Data privacy and compliance in 2021: CCPA, CPRA, GDPR

The privacy landscape is evolving and increasingly becoming more complex. Over the past few years, public awareness has grown, which has been an instrumental factor in the passing of the California Consumer Privacy Act of 2018 (CCPA) and more recently, the California Privacy Rights Act of 2020 (CPRA).

These rapid changes in the privacy and compliance landscape should be a signal for companies to re-evaluate how their teams approach privacy. Along with the advancement of laws and regulations, there is also a shift in consumer perception and expectation. Companies that make an effort and go the extra mile to protect their customers’ private data will build stronger, trustworthy relationships with their customers and lead the pack within their industries.

Most importantly, teams that adopt a privacy-forward mindset will have no trouble ensuring regulatory compliance, preventing costly data breaches from happening, and adapting to new laws and regulations that are likely to form in the future. Like we did in 2020, here we cover the major data privacy and compliance laws you should be focusing on in 2021 to build a strong, privacy-forward team.

The California Consumer Privacy Act of 2018 (CCPA)

The California Consumer Privacy Act of 2018 (CCPA) is sometimes called California’s version of the EU General Data Protection Regulation (GDPR). While the CCPA’s scope is not as extensive as that of the GDPR, CCPA compliance has been challenging for companies. The statute is densely written, with numerous internal cross-references, making it difficult to parse down. Some important concepts, such as the nature of a “sale,” may have different interpretations. The result is a statute that requires significant effort to comply with.

Who Does the CCPA Impact?

The CCPA went into effect in 2020 and over 50 lawsuits were filed claiming violations of the statute. The CCPA applies to any business — even those outside of the United States — that collects personal information from California consumers (with the exception of nonprofit or government organizations).

Businesses that meet one or more of the following conditions need to comply with the CCPA:

    1. Have a gross annual revenue in excess of $25 million
    2. Possess the personal information of 50,000 or more consumers, households, or devices
    3. Earn more than half of their annual revenue from selling consumers’ personal information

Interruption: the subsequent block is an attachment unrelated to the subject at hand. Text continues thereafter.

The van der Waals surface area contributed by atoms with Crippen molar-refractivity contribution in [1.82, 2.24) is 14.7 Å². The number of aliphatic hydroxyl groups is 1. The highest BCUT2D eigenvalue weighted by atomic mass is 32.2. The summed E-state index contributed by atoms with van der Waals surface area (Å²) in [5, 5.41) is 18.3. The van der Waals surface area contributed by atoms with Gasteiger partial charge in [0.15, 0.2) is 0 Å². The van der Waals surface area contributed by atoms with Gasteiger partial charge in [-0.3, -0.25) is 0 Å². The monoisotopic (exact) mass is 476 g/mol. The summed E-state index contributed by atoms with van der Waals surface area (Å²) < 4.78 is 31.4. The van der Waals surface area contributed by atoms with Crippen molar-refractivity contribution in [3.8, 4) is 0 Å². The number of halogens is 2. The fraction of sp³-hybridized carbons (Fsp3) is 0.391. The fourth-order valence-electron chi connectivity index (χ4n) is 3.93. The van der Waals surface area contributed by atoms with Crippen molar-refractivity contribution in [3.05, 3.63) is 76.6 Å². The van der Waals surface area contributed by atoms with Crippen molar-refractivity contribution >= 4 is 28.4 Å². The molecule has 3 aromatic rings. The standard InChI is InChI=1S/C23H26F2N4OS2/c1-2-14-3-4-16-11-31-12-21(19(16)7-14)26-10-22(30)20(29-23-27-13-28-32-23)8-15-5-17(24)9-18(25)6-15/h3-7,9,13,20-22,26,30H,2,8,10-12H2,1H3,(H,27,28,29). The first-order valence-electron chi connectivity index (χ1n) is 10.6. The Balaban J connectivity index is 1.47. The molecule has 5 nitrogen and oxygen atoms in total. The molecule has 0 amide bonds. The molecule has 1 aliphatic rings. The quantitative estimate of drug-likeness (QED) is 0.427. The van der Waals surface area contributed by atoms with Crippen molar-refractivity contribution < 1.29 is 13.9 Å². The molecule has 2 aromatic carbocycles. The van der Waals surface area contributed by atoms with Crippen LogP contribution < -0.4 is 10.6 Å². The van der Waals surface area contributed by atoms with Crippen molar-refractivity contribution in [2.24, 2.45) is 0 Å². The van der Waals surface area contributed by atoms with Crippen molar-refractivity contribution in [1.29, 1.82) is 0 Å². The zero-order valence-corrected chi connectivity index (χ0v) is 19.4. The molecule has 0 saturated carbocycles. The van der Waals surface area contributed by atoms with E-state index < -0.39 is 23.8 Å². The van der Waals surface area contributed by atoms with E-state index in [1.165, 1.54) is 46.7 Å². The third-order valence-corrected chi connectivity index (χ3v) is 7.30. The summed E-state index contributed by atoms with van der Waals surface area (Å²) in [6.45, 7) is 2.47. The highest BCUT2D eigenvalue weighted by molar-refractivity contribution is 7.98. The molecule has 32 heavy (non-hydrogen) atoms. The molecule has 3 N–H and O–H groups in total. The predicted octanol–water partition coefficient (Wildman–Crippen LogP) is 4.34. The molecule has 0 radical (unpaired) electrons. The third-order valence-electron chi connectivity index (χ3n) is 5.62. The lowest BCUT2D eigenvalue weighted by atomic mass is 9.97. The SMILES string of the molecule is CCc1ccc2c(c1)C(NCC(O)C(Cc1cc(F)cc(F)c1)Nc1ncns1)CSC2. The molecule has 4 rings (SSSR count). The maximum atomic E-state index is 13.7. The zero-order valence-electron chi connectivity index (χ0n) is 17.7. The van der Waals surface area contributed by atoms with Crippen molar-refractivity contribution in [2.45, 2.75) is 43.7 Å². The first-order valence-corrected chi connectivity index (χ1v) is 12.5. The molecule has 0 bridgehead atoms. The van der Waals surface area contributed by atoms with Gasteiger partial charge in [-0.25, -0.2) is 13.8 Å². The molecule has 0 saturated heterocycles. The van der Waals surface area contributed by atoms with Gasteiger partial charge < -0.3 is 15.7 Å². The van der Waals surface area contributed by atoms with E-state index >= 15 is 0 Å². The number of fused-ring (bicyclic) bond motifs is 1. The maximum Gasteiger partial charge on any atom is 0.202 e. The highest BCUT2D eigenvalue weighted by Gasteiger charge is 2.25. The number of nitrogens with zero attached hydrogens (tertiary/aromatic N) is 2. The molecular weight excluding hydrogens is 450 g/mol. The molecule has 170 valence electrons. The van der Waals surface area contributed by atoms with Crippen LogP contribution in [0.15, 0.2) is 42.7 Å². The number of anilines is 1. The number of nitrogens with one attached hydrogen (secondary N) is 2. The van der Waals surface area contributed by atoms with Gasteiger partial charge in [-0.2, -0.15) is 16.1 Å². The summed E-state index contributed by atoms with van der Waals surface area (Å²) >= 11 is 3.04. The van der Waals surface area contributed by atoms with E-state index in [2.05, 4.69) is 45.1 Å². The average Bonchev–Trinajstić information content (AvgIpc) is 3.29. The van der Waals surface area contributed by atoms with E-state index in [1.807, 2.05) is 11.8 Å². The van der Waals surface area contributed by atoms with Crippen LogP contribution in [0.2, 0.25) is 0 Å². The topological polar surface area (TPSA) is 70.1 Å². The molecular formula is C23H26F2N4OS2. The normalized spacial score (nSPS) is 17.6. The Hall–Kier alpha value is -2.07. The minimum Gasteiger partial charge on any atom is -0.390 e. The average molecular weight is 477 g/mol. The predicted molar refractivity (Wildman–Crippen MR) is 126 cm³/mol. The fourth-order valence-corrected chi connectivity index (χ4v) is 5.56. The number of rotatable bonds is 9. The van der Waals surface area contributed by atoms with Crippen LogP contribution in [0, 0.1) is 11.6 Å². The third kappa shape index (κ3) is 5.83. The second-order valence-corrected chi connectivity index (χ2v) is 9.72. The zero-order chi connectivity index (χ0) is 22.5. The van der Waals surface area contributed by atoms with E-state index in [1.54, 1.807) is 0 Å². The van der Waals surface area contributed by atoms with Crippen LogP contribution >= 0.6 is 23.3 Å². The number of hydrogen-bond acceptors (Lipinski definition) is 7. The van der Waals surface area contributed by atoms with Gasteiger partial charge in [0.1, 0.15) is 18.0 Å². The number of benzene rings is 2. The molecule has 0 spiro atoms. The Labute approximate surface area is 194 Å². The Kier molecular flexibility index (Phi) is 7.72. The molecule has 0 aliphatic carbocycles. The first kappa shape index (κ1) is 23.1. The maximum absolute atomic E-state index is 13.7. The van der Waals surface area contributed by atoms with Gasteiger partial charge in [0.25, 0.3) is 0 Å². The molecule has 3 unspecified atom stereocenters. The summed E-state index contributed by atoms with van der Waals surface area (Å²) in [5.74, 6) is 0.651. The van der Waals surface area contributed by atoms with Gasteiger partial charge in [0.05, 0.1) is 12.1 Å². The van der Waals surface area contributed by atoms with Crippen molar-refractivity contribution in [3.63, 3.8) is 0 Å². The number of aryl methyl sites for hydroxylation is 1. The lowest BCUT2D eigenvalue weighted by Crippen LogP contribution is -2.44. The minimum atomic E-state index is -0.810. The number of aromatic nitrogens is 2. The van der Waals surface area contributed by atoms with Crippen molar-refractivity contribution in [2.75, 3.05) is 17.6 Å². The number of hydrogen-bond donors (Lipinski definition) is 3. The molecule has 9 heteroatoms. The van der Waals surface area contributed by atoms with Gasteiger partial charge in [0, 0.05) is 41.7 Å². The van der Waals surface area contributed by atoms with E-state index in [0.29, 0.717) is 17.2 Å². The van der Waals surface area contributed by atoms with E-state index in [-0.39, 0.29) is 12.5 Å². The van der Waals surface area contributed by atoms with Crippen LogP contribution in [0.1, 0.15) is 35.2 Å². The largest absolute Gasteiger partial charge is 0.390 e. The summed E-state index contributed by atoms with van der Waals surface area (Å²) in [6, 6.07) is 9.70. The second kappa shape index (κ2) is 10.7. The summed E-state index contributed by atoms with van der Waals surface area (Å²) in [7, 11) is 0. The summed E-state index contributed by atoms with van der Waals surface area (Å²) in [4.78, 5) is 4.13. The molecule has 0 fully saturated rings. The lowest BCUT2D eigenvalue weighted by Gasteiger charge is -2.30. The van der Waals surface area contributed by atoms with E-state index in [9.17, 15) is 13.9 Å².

But remember, even if you don’t meet one of these conditions and may be considered exempt, it is still strongly recommended that your team adopt a privacy-forward strategy. This will enable your company to keep up if compliance laws and regulations change, or if your business scales and happens to meet one of the above conditions over time.

Final CCPA Compliance Regulations

In June 2020, California Attorney General Xavier Becerra’s office published the final CCPA regulations to help businesses comply with the statute. Highlights from the final version include:

Notice and Consent

If a business seeks to use a consumer’s previously collected personal information for a purpose materially different from what was previously disclosed to the consumer, the business shall directly notify the consumer of this new use and obtain explicit consent.

Right to Access (“Request to Know”) Personal Information

Upon receiving a request to disclose personal information held, a company has 10 business days to confirm receipt of the Request to Know and 45 calendar days to fulfill it. The business can extend up to 45 additional days, but has to provide a reason within the first 45 days.

Service Providers Are Largely Unregulated

An entity that processes information on behalf of a business based on a contract is a “service provider,” and is largely unregulated by the CCPA. Instead, the statute relies on the business itself to police the CCPA compliance of its service providers.

What Companies Need to Know About the CCPA

In terms of information security mandates, the regulations cite three areas where companies must pay particular attention:

1. Need for a risk assessment

The regulations state that “[a] business shall not provide a consumer with specific pieces of personal information if the disclosure creates a substantial, articulable, and unreasonable risk to the security of that personal information, the consumer’s account with the business, or the security of the business’s systems or networks.”

2. Heightened protection for certain information

The regulations prohibit the sharing of certain personal information: “A business shall not at any time disclose a consumer’s Social Security number, driver’s license number or other government-issued identification number, financial account number, any health insurance or medical identification number, an account password, or security questions and answers.”

3. Need for secure transmissions

The regulations highlight the need to protect personal information while it is transmitted to the consumer: “A business shall use reasonable security measures when transmitting personal information to the consumer.”

Bottom line: Companies that collect personal information of California consumers should broadly review how they protect that information, especially as it relates to securely transmitting it to the consumer or sharing with third parties. A good place to start is with our CCPA compliance checklist, which details five steps businesses should take to become CCPA compliant.

The California Privacy Rights Act of 2020 (CPRA)

The California Privacy Rights Act of 2020 (CPRA) was passed by voter approval on November 3, 2020. This marks a significant shift in the data privacy landscape and will expand upon the CCPA. Eventually, the CCPA will be incorporated into the CPRA when it takes effect on January 1, 2023 — which is why the CPRA is sometimes referred to as the CCPA 2.0.

Key Aspects of the CPRA

Altered Scope of Covered Businesses